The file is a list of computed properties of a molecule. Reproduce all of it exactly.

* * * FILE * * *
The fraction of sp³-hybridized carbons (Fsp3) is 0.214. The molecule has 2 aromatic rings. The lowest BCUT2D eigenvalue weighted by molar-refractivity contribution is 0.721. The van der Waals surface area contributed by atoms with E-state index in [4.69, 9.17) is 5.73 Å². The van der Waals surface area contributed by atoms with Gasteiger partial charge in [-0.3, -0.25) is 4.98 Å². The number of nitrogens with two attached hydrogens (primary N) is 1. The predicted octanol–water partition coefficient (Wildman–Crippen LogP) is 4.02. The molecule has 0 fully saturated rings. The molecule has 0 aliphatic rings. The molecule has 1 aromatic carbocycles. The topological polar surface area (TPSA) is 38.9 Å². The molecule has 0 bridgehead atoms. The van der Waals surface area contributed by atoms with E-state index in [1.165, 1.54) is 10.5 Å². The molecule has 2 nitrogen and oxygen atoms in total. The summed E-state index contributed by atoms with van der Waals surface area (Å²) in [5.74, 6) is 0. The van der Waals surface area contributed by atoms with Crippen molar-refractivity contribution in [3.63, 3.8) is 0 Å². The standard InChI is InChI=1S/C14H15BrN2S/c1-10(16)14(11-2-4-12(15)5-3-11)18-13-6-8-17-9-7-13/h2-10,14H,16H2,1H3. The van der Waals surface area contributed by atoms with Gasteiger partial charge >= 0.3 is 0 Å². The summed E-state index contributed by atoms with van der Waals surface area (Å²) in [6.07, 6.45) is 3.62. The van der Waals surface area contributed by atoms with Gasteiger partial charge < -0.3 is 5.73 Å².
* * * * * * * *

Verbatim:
The fraction of sp³-hybridized carbons (Fsp3) is 0.214. The molecule has 2 aromatic rings. The lowest BCUT2D eigenvalue weighted by molar-refractivity contribution is 0.721. The van der Waals surface area contributed by atoms with E-state index in [4.69, 9.17) is 5.73 Å². The van der Waals surface area contributed by atoms with Gasteiger partial charge in [-0.3, -0.25) is 4.98 Å². The number of nitrogens with two attached hydrogens (primary N) is 1. The predicted octanol–water partition coefficient (Wildman–Crippen LogP) is 4.02. The molecule has 0 fully saturated rings. The molecule has 0 aliphatic rings. The molecule has 1 aromatic carbocycles. The topological polar surface area (TPSA) is 38.9 Å². The molecule has 0 bridgehead atoms. The van der Waals surface area contributed by atoms with E-state index in [1.165, 1.54) is 10.5 Å². The molecule has 2 nitrogen and oxygen atoms in total. The summed E-state index contributed by atoms with van der Waals surface area (Å²) in [5.74, 6) is 0. The van der Waals surface area contributed by atoms with Crippen molar-refractivity contribution in [3.63, 3.8) is 0 Å². The standard InChI is InChI=1S/C14H15BrN2S/c1-10(16)14(11-2-4-12(15)5-3-11)18-13-6-8-17-9-7-13/h2-10,14H,16H2,1H3. The van der Waals surface area contributed by atoms with Gasteiger partial charge >= 0.3 is 0 Å². The summed E-state index contributed by atoms with van der Waals surface area (Å²) in [6.07, 6.45) is 3.62. The van der Waals surface area contributed by atoms with Gasteiger partial charge < -0.3 is 5.73 Å².